Now, as he lolled like a buoy in a sea of concrete and eased his mind to a level of tranquility he knew only in proximity to the warm, lapping waters of the Caribbean, he grew emboldened by the possibilities. He resisted the tug of the human tide surging past him and felt elated that at this moment he was not part of the urban pageantry. He was merely an outside observer of present moments without past or future.
A silvery, patrician man in a chalk-stripe suit checks his Rolex as he hurries past two office girls in tailored white blouses, then disappears behind a hotdog cart. A heavyset mother in a turquoise muumuu struggles with her stroller to align it with the curb recess hidden in a tangle of legs. The sights are trance-inducing and Georgie can feel himself beginning to oscillate between inner and outer sensations. I worry about the way I worry. The walrus guy in the rumpled sports jacket looks as though he’s going to have a heart attack rushing to beat the light. I’d like to laugh about the way I worry. The short Asian granny with the carrying pole across her shoulders hauls giant sacks of bottles and cans and seems impervious to the heat. I need to be chill. A half-pint bike messenger delivering lunches cuts his corner close but Georgie won’t flinch or take a step backward. Better still, I will be superchill.
The M101 bus across the avenue pulls up against the far curb inches in front of the clueless crowd with their faces stuck to their cell phones. They should pay better attention, but Georgie has no control over such things. A punk-cropped blonde grooving to her blue Beats headphones sips iced coffee with whipped cream and caramel while she crosses to the fifth green light Georgie has seen, though he’s trying not to keep count.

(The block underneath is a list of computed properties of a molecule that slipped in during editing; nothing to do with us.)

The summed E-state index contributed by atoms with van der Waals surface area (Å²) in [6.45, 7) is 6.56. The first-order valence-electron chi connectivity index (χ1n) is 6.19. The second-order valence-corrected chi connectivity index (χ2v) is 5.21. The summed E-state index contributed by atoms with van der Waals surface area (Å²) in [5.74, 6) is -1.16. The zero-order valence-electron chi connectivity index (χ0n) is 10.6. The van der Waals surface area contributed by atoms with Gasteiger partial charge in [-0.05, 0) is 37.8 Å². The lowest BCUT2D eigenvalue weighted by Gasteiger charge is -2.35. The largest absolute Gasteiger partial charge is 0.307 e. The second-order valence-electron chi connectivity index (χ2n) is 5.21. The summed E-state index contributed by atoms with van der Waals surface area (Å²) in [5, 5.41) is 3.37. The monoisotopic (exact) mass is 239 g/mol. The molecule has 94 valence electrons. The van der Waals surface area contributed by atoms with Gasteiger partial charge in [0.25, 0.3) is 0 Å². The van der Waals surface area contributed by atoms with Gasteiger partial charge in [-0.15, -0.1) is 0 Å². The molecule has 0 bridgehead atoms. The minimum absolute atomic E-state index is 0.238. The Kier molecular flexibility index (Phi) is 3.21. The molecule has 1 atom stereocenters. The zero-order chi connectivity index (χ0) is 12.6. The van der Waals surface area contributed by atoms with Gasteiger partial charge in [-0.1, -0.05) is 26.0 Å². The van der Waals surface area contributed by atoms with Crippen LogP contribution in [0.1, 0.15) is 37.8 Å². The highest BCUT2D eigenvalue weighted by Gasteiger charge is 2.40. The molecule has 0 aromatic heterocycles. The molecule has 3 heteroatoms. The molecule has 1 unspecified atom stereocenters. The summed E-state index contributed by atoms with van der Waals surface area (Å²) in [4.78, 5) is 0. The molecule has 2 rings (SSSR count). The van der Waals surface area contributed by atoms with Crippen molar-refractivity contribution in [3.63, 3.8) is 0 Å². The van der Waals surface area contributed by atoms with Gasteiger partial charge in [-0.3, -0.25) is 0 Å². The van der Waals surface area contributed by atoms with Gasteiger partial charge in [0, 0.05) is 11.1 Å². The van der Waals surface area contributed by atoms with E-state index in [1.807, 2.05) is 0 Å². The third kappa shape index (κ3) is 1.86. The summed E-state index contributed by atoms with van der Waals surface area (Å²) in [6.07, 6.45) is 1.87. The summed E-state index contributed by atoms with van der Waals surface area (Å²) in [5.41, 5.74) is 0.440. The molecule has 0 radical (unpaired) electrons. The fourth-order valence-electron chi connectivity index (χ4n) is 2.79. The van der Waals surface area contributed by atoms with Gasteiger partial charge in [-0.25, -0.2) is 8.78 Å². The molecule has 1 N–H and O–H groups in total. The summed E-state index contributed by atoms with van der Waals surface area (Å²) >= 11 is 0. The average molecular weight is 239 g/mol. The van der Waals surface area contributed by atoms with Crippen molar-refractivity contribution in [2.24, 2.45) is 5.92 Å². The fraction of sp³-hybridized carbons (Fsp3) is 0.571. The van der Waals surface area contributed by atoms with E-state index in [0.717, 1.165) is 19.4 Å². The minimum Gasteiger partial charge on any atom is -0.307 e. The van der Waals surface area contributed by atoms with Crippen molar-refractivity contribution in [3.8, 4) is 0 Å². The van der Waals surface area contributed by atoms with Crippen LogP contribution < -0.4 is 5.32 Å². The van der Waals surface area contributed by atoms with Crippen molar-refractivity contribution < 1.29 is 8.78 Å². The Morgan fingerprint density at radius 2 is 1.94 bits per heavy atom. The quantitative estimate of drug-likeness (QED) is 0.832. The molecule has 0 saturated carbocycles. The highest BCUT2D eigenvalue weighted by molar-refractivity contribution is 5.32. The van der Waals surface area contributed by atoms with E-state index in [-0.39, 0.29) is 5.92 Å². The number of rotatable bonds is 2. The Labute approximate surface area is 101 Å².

Many of the passersby seem to be talking to themselves in nonsensical snippets of random conversation, until Georgie realizes these apparent lunatics are wearing earbuds and talking to others by phone.
There must be a worry-free zone where I can go, somewhere in my head. A pair of fussy looking diplomats, dressed in Burberry suits with tiny lapel flag pins of unknown nationality stroll mirthlessly, probably heading to the U.N., but they duck into a Thai restaurant. A tourist family of four that wait beside him are speaking gutturally — Georgie is guessing German — and he pretends that he can translate the guide-like father, “So much to see!” while they size up the towering skyline. Then they dash to beat the changing light across 39th and recede into the shimmering waves of heat radiating from the crosswalk like fading images in an old flickering movie.
Georgie’s heart rate was now slowed to the point of delivering him to a new place altogether, a hidden place whose only hint was the glow of his beatific countenance. He was beyond full vacay mode. He was beyond chill. He was superchill. And though supersizing the chill factor was kind of missing the point, missing the point was an occasional hazard for a man like Georgie, who was born with an affliction Lolly once described as jumpy genes. He tended to overdo things, even the art of chilling.
A young woman beside him takes a selfie while lifting her strawberry hair to show off a pearl earring, and it reminds him that his photo shop errand beckons. He is almost ready to leave his present place, hopefully while remaining in the present moment. To maintain a connection to this newfound oasis, he watches one more cycle of green turn to yellow turn to red turn to green, mesmerized by the color sequence playing on this strange, totemic pendant suspended high above. He is locked in and prepared to cross.
Then Georgie paused. A new thought had arrived and so he took a small step back. He imagined how it would be nice for Lolly and the kids if he were to consider planning next year’s vacation as a winter getaway, higher rates be damned. It would mean delaying that next trip by several months, but really, what was the hurry? The light changed to green. It was at least something to consider, and as he sauntered across Third Avenue toward the one-hour photo shop, he envisioned that when they took the picture for his passport, it would be difficult to avoid smiling.
William S. Rohn is a short-story writer who summers in East Hampton.